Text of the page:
A Brief List of Standard Answers For the Amazon/Hachette Thing

Because it will be useful to do this, to refer people to later: Various complaints/comments/questions about the Amazon/Hachette negotiations and my commentary on it, that I’ve seen online, or have been sent to me via e-mail/social media are below, paraphrased, with my responses. Ready? Here we go. Why do you hate Amazon? I don’t hate Amazon. … Continue reading A Brief List of Standard Answers For the Amazon/Hachette Thing

The Mallet of Loving Correction: Now Out! Muse of Fire: Now Out! Plus: 15 Years!

First things first: The Mallet of Loving Correction, my second collection of Whatever essays and my second book release of 2013, is now officially out and ready for your enjoyment. The limited, signed hardcover edition is available via Subterranean Press and major online retailers (Amazon, Barnes & Noble, Indiebound, Powells), with the ebook edition coming … Continue reading The Mallet of Loving Correction: Now Out! Muse of Fire: Now Out! Plus: 15 Years!

Amazon’s Kindle Worlds: Instant Thoughts

The Twitters are abuzz today about Amazon’s new “Kindle Worlds” program, in which people are allowed to write and then sell through Amazon their fan fiction for certain properties owned by Alloy Entertainment, including Vampire Diaries and Pretty Little Liars, with more licenses expected soon. I’ve had a quick look at the program on Amazon’s … Continue reading Amazon’s Kindle Worlds: Instant Thoughts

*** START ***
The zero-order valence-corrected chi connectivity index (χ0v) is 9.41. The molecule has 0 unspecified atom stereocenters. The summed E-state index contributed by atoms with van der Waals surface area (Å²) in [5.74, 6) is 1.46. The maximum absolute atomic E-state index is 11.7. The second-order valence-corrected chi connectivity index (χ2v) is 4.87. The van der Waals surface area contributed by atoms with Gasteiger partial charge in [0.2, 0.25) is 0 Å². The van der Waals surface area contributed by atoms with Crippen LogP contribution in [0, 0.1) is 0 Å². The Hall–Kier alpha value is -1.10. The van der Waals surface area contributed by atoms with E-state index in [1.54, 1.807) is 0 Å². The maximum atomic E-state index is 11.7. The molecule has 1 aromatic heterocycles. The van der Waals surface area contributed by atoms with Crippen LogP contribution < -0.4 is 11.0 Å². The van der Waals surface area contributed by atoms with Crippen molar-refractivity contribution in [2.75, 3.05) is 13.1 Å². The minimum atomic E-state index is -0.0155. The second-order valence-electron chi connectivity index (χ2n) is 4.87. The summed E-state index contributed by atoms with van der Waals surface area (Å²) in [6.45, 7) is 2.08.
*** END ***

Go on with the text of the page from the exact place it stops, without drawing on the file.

Note to SF/F Writers: Random House’s Hydra Imprint Has Appallingly Bad Contract Terms

Random House recently started Hydra, an electronic-only imprint for science fiction stories and short novels. But, as noted by Writer Beware here, the terms in a Hydra deal sheet shown to them are pretty damn awful: * No advance. * The author is charged “set-up costs” for editing, artwork, sale, marketing, publicity — i.e., all … Continue reading Note to SF/F Writers: Random House’s Hydra Imprint Has Appallingly Bad Contract Terms

The Panic About Kindle’s Text to Speech: Still Silly

This article attempts to explain why my and some other authors’ sanguine attitude toward the new Kindle’s Text-to-Speech capability is misguided (or more, “right response, incorrect reasoning”); in essence the argument is that we’re only looking at how computerized voice reading sounds now, as opposed to how it will sound in the future, when it’ll … Continue reading The Panic About Kindle’s Text to Speech: Still Silly